In spite of high security arrangements involving drones and sophisticated trackers and the deployment of a large number of police and Central paramilitary forces personnel in Bastar just four days ahead of the first phase of Chhattisgarh Assembly polls, the Maoists succeeded in blowing up a vehicle at Dantewada on Thursday that killed one CISF personnel and four civilians.
The message is clear. The Maoists are hell bent in executing their warning -- to force people boycott elections in Chhattisgarh. And to achieve their goal, they seem willing to go to any extent.
Besides giving poll boycott calls, the Naxals warned locals to stay away from accompanying police and security forces or face dire consequences. In one of their threats, they cautioned that they would detonate public vehicles if shared by cops.
This is the most dangerous takeaway from Thursday’s attack that should make the government intelligence network sit up and take note. The ultras are matching the police and security forces step for step in strengthening their intelligence system.
Every attack whether the recent one in Bijapur or Aranpur or at Bacheli in Dantewada on Thursday are indicative of their intelligence gathering dexterity.
“Maoists have a strong local intelligence network. It’s almost impossible to identify a Maoist, as he/she gets easily mixed up with local tribal villagers. Every movement of security forces is being closely monitored by them and they wait for the opportune moment to strike. A mesh of landmines and IEDs across Bastar comes handy, which they trigger with precision at their will,” counter-terrorism analyst Anil Kamboj told Firstpost.
Pre-election Maoist violence on the rise
This is not the first pre-election incident in Dantewada or entire Bastar, comprising seven Naxal-infested districts. Besides issuing warnings to tribal villagers to boycott polls, the Maoists in the last one month blew up a mine protected vehicle (MPV) in Bijapur that killed four CRPF personnel and had laid an ambush at Aranpur in Dantewada that killed three -- a Doordarshan cameraman and two policemen. Both the incidents took place in October.
Thursday’s attack on a bus is not the first incident of its kind in Bastar. Way back in May 2010, the Maoists blew up a public bus carrying villagers at Chingawaram, which is now in Sukma district, as there were a few special police officers (SPOs) on board. Chhattisgarh Police employs tribal youth as SPOs to counter Maoists in Bastar. In that IED attack, 44 passengers including SPOs had got killed. After that incident, CPI (Maoist) had expressed regret at killing civilians.
But after eight years, Thursday’s incident proves that Maoists are determined to kill anyone whosoever comes in their way or fails to follow their diktat.
One may recall, a week ahead of Prime Minister Narendra Modi’s visit to Jangla in Bijapur in April this year, the Maoists had blown up a bus carrying security force personnel in Bijapur amid tight security. Two jawans were killed in that incident.
Though the government and police claimed to have pushed Left Wing Extremists (LWEs) in the Maoist-hotbed Bastar on the backfoot, a series of gruesome attacks over the past one year speaks otherwise.
Chhattisgarh Police has been claiming a decline in Naxal incidents and more number of surrenders of Maoists, but the deliberate targetted attacks point towards an aggressive posturing and change in tactics.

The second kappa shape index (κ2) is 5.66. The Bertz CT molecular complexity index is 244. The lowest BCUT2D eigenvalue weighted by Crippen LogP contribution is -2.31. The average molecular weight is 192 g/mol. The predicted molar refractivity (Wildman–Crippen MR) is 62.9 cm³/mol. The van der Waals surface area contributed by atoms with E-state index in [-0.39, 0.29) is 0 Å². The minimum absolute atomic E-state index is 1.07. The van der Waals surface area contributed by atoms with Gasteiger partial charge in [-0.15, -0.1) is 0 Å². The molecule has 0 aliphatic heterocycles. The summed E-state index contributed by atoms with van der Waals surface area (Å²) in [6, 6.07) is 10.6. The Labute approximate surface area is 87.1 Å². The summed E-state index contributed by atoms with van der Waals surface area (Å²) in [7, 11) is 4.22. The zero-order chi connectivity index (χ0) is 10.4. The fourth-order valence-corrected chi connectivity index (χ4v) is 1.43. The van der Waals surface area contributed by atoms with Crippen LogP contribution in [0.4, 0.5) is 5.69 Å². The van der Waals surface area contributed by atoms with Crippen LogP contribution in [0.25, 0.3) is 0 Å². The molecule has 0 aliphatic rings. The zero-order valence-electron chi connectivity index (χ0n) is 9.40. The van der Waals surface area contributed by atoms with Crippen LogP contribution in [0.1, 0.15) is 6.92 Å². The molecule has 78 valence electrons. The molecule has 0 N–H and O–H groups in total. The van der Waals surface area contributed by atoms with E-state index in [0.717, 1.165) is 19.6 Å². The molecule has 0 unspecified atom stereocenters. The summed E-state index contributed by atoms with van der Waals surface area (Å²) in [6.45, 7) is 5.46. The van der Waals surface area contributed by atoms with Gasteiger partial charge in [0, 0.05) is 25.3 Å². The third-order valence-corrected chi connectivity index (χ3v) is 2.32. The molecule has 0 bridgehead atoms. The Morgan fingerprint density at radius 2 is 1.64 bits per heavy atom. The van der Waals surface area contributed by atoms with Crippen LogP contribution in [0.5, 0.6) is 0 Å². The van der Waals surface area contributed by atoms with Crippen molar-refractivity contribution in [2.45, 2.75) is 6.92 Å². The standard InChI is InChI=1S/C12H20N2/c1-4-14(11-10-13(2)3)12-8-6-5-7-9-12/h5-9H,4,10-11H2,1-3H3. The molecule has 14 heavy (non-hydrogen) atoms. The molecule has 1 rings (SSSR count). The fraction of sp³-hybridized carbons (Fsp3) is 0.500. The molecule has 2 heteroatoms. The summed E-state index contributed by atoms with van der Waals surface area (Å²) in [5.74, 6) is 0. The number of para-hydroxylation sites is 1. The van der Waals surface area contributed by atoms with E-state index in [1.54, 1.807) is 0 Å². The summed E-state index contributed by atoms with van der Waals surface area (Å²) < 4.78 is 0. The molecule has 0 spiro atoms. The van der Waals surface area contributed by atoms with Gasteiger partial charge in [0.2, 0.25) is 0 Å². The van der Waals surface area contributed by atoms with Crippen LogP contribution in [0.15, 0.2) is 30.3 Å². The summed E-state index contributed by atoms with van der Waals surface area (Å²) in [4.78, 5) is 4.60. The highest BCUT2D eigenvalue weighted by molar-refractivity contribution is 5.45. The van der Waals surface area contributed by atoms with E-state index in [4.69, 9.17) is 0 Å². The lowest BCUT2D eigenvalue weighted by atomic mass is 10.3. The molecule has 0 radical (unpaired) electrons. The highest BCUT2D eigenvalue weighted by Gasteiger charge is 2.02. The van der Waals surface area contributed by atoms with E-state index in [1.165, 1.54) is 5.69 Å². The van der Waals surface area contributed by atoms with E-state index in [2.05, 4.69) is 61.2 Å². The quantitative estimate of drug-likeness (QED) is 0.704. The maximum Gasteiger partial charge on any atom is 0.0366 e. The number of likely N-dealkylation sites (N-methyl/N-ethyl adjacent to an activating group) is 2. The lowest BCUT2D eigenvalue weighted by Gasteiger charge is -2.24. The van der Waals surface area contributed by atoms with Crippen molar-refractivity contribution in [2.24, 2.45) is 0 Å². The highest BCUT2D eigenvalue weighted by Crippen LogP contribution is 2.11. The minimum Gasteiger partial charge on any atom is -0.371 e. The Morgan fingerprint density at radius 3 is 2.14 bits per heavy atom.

New leadership, new aggression
It has become clearer with the elevation of Nambala Keshava Rao alias Basavaraj – the second in command in the CPI (Maoist), to the top post replacing general secretary Muppala Laxmana Rao alias Ganapathy — that the ultra-Left insurgents would be more aggressive and ruthless now than before. Almost every attack had been carried out with surgical precision, causing maximum damage to lives and property.
Basavaraj (63), who’s known for strong military skills and expertise in the use of explosives – whether landmines or improvised explosive devices (IEDs) – has been heading the Central Military Commission of CPI (Maoist) for quite some time.
Both the security force personnel and LWE experts believe that in comparison to Ganapathy, who was more inclined towards ideology, Basavaraj’s leadership would infuse strong military tactics on the ground, as he’s at the helm of military planning, operations and execution.
“Nambala Keshav Rao’s USP has been his strong military tactics in the form of guerrilla warfare and use of new forms of IEDs. His engineering qualification provides him with an edge and use of weaponry. Over the past one year, we’ve witnessed more aggressive and well-planned attacks by using IEDs in different forms,” an intelligence agency source dealing with LWE told Firstpost, on condition of anonymity.
According to sources, with the shrinking of Maoist base across the Red Corridor, Basavaraj’s immediate objective is to strengthen the military wing of CPI (Maoist) that’s People’s Liberation Guerrilla Army (PLGA) and thereafter expand its base through a large recruitment drive in the Maoist cadre.
Due to his technical background and his long-standing experience of heading PLGA, Basavaraj is expected to bring more aggression and change in tactics in the Maoist war against the state of India.
Basavaraj’s aggressive military tactics are not limited to Chhattisgarh alone; even the killing of a Telugu Desam Party legislator K Saraveshwar Rao at Araku in Andhra Pradesh is attributed to Basavaraj.
After all, Maoists are determined to establish ‘a state within a state’ -- ‘Janatana Sarkar’ (People’s council) in the Dandakarnya area, which according to the LWEs could be executed as prescribed by Mao Zedong, “political power grows out of the barrel of a gun” and not through plebiscite.
Updated Date: Nov 09, 2018 11:01 AM